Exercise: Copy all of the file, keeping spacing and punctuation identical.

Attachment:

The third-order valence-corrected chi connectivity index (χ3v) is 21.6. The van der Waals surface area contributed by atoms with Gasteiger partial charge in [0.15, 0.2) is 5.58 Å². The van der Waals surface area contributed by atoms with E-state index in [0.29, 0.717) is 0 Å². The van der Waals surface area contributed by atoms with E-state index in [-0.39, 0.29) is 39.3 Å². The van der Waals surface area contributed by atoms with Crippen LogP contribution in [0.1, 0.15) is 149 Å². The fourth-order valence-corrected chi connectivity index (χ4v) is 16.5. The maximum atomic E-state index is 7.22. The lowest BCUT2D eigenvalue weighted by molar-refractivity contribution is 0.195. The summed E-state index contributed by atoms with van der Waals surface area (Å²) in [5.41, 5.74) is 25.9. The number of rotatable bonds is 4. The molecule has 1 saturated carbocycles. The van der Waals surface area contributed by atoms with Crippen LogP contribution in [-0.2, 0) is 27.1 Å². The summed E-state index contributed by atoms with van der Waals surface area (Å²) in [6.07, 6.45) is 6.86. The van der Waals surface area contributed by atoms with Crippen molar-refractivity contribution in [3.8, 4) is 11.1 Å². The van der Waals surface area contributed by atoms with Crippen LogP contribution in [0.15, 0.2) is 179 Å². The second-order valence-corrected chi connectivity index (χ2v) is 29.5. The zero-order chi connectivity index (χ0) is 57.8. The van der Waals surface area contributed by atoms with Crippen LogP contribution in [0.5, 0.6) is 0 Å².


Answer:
The third-order valence-corrected chi connectivity index (χ3v) is 21.6. The van der Waals surface area contributed by atoms with Gasteiger partial charge in [0.15, 0.2) is 5.58 Å². The van der Waals surface area contributed by atoms with E-state index in [0.29, 0.717) is 0 Å². The van der Waals surface area contributed by atoms with E-state index in [-0.39, 0.29) is 39.3 Å². The van der Waals surface area contributed by atoms with Crippen LogP contribution in [0.1, 0.15) is 149 Å². The fourth-order valence-corrected chi connectivity index (χ4v) is 16.5. The maximum atomic E-state index is 7.22. The lowest BCUT2D eigenvalue weighted by molar-refractivity contribution is 0.195. The summed E-state index contributed by atoms with van der Waals surface area (Å²) in [5.41, 5.74) is 25.9. The number of rotatable bonds is 4. The molecule has 1 saturated carbocycles. The van der Waals surface area contributed by atoms with Crippen LogP contribution in [-0.2, 0) is 27.1 Å². The summed E-state index contributed by atoms with van der Waals surface area (Å²) in [6.07, 6.45) is 6.86. The van der Waals surface area contributed by atoms with Crippen molar-refractivity contribution in [3.8, 4) is 11.1 Å². The van der Waals surface area contributed by atoms with Crippen LogP contribution in [0.15, 0.2) is 179 Å². The second-order valence-corrected chi connectivity index (χ2v) is 29.5. The zero-order chi connectivity index (χ0) is 57.8. The van der Waals surface area contributed by atoms with Crippen LogP contribution in [0.5, 0.6) is 0 Å².